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5 Steps to Protecting Your Children from Online Predators

The Internet is a great way for your child to do research, gain new knowledge and to get help with school work. But, as a parent, you all know that online predators are the dark side of the Internet. Predators hide behind the anonymity that the Internet provides. We all take this threat seriously and want to protect our children.

So, first, you need to educate yourself. Then you need to teach your young children how to safely use the Internet. Remember, your children may be very naive and trusting. Your children need all of the guidance you can give them to protect them against this ever present threat.

Here are 5 steps you can take to protect your children from online predators: 1) Explain to your child that they should never, ever, give out any personal information. Online predators have multiple accounts and target your child through these accounts to gain personal information. For example, through one account they may get their name, then with another account they may find out where they go to school. You get the picture. 2) Tell your child to never, ever post any pictures on the Internet without your permission. If they want to post a picture you should review the picture before it is goes online. The pictures should not contain any personal information. For example, a young child should never appear in a football jersey, or any team uniform with a number or other identifying info--anything that would give an online predator an opening to connect with your child. You wouldn’t want the predator saying something like, “Hey I see you like football!” That may be all it takes to open up a conversation between your child and the predator. 3) Never allow your children to use the computer unsupervised. Always monitor their use of the computer and install computer filters and blocks. Have a discussion with your children and explain which websites are appropriate to use. Learn how to track which sites your children are using. Online predators know when children are not supervised by their parents when they are using the computer. (Especially when they are using the computer late at night when their parents are asleep.) 4) Stress to your children that if they ever encounter a person that asks them to keep their online activities a secret from their parents that they should notify you immediately. This is a telltale sign that the person that they are interacting with may be an Online predator. Why else would they ask your child to “keep this a secret”? 5) Finally, explain to your children that they are to never meet or agree to meet someone in person that they have connected with online. If a person asks your child to meet them in person they need to tell you immediately. Let your child know what type of risks they would be taking if they actually did meet with a stranger. They need to know. Always be patient, supportive and understanding when your children talk to you about the Internet. By keeping the lines of communication open, your children will feel comfortable about coming to you if a problem should arise.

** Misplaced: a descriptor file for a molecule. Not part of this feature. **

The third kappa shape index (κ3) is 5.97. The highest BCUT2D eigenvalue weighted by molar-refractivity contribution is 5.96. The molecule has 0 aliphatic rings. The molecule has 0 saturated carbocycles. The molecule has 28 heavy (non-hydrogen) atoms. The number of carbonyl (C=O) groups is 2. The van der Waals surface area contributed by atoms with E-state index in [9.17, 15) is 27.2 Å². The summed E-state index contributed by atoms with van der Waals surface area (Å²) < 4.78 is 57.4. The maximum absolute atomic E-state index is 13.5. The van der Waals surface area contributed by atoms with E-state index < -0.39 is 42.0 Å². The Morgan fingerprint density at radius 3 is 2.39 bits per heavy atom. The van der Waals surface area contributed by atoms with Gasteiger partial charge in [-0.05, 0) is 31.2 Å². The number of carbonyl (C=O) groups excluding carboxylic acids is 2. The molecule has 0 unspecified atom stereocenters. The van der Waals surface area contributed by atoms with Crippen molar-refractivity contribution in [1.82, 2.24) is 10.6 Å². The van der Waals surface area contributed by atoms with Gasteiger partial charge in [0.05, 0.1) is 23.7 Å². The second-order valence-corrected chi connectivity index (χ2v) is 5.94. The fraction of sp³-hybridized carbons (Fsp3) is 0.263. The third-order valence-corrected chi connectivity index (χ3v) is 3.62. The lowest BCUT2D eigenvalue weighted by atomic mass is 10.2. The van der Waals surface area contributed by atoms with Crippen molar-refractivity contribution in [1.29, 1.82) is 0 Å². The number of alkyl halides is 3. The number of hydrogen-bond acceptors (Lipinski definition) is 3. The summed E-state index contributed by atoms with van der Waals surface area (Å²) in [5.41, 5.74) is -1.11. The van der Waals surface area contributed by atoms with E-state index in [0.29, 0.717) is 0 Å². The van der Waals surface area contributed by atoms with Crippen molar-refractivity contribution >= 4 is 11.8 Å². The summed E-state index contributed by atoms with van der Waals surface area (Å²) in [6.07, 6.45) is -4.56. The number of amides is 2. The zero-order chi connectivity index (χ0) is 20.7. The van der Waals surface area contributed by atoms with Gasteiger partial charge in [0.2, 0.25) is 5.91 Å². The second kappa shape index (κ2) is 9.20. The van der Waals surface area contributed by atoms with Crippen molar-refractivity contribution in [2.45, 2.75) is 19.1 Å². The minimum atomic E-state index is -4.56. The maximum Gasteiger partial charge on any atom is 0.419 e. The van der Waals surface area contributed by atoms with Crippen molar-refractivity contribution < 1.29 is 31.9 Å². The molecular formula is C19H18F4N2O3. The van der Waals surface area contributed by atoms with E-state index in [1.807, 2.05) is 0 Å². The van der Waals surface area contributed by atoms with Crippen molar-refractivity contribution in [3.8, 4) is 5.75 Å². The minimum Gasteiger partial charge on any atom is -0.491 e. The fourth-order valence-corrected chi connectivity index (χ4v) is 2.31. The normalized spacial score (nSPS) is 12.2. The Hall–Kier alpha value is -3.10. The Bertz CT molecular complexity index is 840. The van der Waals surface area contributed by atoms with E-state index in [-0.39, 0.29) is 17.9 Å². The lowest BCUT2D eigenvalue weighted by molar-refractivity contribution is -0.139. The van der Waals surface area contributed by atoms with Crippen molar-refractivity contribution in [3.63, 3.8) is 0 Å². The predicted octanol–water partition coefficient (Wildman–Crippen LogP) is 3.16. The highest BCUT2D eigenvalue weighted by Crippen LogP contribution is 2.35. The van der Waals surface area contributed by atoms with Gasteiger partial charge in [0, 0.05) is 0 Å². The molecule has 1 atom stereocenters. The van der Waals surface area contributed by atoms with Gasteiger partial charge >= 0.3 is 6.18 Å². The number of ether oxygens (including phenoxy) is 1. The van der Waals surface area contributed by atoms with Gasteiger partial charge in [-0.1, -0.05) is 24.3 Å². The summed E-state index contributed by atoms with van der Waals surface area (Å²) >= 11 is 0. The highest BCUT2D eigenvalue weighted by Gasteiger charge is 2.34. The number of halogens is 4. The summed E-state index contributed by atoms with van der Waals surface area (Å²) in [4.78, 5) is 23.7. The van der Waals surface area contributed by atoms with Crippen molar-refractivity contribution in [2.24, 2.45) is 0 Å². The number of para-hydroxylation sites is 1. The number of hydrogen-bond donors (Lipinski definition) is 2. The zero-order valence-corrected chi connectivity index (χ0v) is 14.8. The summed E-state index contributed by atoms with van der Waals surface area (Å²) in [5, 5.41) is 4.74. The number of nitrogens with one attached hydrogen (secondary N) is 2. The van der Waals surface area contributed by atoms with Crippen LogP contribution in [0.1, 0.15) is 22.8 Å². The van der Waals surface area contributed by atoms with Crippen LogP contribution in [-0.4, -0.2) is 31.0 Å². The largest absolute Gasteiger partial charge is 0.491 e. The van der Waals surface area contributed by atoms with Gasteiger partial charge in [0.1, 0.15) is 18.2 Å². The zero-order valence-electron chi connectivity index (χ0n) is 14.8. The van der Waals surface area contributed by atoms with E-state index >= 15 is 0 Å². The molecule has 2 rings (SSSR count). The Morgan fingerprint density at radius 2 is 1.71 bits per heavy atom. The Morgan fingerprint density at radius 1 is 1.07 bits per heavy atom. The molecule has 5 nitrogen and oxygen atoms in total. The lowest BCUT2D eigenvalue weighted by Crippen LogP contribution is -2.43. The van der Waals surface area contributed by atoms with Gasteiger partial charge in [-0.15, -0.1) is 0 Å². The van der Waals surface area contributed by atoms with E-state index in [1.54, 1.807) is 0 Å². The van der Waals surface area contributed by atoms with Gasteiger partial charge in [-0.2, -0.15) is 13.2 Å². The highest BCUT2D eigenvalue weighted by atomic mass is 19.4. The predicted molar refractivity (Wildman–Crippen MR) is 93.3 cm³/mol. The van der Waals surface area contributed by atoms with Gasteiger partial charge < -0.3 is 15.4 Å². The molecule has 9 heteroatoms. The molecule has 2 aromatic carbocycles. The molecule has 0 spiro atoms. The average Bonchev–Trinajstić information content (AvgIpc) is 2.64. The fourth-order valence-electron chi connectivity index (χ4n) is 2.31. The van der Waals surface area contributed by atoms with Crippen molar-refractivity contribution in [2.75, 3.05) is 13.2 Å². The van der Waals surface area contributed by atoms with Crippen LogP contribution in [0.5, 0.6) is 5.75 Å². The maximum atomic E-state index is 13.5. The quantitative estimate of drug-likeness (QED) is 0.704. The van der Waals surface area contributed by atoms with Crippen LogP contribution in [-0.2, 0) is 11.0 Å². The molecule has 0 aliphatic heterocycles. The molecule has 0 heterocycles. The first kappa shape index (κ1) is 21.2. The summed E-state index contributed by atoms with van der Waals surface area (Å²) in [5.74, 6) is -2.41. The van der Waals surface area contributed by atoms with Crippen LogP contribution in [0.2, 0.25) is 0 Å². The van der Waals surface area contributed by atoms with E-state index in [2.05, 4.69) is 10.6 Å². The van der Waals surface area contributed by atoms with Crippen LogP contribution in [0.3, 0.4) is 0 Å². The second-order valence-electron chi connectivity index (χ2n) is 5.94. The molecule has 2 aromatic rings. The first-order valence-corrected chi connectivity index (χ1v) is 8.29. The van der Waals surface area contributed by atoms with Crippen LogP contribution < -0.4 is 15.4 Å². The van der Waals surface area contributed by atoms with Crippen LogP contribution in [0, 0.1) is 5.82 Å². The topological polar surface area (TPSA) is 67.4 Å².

How are you protecting your child on the internet? May we suggest:

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Recognized as a trusted eCommerce consultant and educator, entrepreneur Phaedra Stockstill has been a successful marketer for over 10 years; she has established herself as a Certified Inbound Marketing Professional as well as an Inbound Marketing Educator. Currently, Stockstill is the proud owner and CEO of South Louisiana eConsulting, and previously the very successful Bonanza Boardroom website and podcast; She is expert in tying Inbound Marketing to ROI and building thought leadership in social media, including developing loyal relevant and engaging followers. She has a proven track record in Inbound Marketing for professionals and B2B firms. South Louisiana eCommerce Consulting is the culmination of all of her years of experience and expertise.

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